Traditional office working may be a thing of the past, as working from home seems to be an intuitive choice during the height of the pandemic. However, as the office doors start to open again, should you keep working from home, or maybe you’re considering a co-working space as an alternative?
What is co-working?
In the simplest sense, co-working represents a shared place where workers from different companies come to work, meet and devote themselves to their business endeavours. Coworking space is defined by shared tools, services and facilities.
Before the pandemic, the main targets for a co-working model were often remote workers, travellers, digital nomads, independent scientists and independent contractors. However, in the past few years, the demand for co-working has increased significantly across the globe.
The benefits of co-working space
Networking opportunity. One of the most noticeable perks of working in a shared space is the opportunity to expand your professional network. Specifically, you would unlock the potential to build strong relationships with like-minded individuals, maintain new connections and facilitate future collaborations.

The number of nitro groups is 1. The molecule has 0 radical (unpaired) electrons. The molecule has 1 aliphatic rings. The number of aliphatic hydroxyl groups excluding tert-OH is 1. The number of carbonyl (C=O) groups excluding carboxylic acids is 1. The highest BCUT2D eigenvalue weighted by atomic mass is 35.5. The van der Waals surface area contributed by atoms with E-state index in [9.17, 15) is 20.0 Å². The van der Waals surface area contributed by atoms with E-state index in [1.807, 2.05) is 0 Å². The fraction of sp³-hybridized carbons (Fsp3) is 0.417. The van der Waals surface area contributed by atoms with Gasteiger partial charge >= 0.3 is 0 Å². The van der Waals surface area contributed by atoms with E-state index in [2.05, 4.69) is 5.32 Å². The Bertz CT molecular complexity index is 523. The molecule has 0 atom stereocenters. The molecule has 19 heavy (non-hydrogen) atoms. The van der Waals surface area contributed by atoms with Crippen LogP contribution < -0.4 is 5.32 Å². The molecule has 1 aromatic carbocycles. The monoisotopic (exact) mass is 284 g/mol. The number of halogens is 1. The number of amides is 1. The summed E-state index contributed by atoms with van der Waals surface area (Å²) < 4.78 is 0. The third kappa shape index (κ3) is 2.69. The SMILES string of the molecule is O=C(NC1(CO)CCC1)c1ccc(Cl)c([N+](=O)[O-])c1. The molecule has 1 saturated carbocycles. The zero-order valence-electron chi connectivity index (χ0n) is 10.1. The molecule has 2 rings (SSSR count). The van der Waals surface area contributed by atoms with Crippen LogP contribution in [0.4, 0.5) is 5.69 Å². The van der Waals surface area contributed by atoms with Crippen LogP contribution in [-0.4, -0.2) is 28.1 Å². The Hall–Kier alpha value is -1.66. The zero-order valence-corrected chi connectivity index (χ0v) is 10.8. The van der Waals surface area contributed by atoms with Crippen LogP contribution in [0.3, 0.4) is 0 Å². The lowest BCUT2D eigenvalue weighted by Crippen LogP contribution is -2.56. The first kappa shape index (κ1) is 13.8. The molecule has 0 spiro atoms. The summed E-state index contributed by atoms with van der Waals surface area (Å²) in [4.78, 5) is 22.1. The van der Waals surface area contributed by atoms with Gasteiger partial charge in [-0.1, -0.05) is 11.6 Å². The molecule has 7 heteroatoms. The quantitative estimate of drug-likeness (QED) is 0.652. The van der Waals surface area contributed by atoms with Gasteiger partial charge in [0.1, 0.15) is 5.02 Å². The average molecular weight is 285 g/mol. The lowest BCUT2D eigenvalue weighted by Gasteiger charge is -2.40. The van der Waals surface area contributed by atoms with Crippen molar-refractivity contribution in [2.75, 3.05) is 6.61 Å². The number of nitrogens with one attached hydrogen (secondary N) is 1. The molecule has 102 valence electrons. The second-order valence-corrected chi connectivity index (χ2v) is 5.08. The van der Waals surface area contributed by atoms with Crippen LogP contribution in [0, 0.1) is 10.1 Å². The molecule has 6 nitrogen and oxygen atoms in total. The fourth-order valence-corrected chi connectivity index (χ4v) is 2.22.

Increased creativity and productivity. When you’re working from home, the surroundings can play a significant part in occupying your focus and interrupting workflow, for example, kids, household chores, noisy neighbours, etc. In contrast, when you’re in an environment where everyone is 100% paying attention to their work, it’s very difficult to delay tasks, slack off or procrastinate.
Decreased sense of loneliness and isolation. It is scientifically proven that humans have a biological drive to belong. People seek out social contact not solely because of the life functions it can fulfil, but also because it is inherently rewarding. Human interaction does not only help people to cope with the stress and major changes in life, but also in knowing that one is valued by others, it helps one to forget the negative aspects of life, and think more positively about one’s environment.
Better physical health. Berkman and Syme (1979) found that the mortality rate among men and women with the fewest social ties was more than doubled compared to adults with the most social ties, irregardless of their health behaviours, socioeconomic status and other variables that might influence the risk of death. Additionally, in a 2010 report published by The Journal of Health and Social Behaviour, low quantity or quality of social ties is linked to a host of health conditions such as cancer, autoimmune disorders, high blood pressure, repeat heart attacks, slowed wound healing and the development and worsening of cardiovascular disease.
Greater flexibility. Most co-working spaces allow short-term leases and flexible pay-as-you-go terms, which is beneficial in terms of cost-saving for startups, freelancers or new companies that just entered the market. Furthermore, by sharing the internet, infrastructure and facilities, etc. with other enterprises, co-working is also a very cost-efficient choice.
Evidently, co-working is a great choice when it comes to cost-saving and the well-being of the employees.
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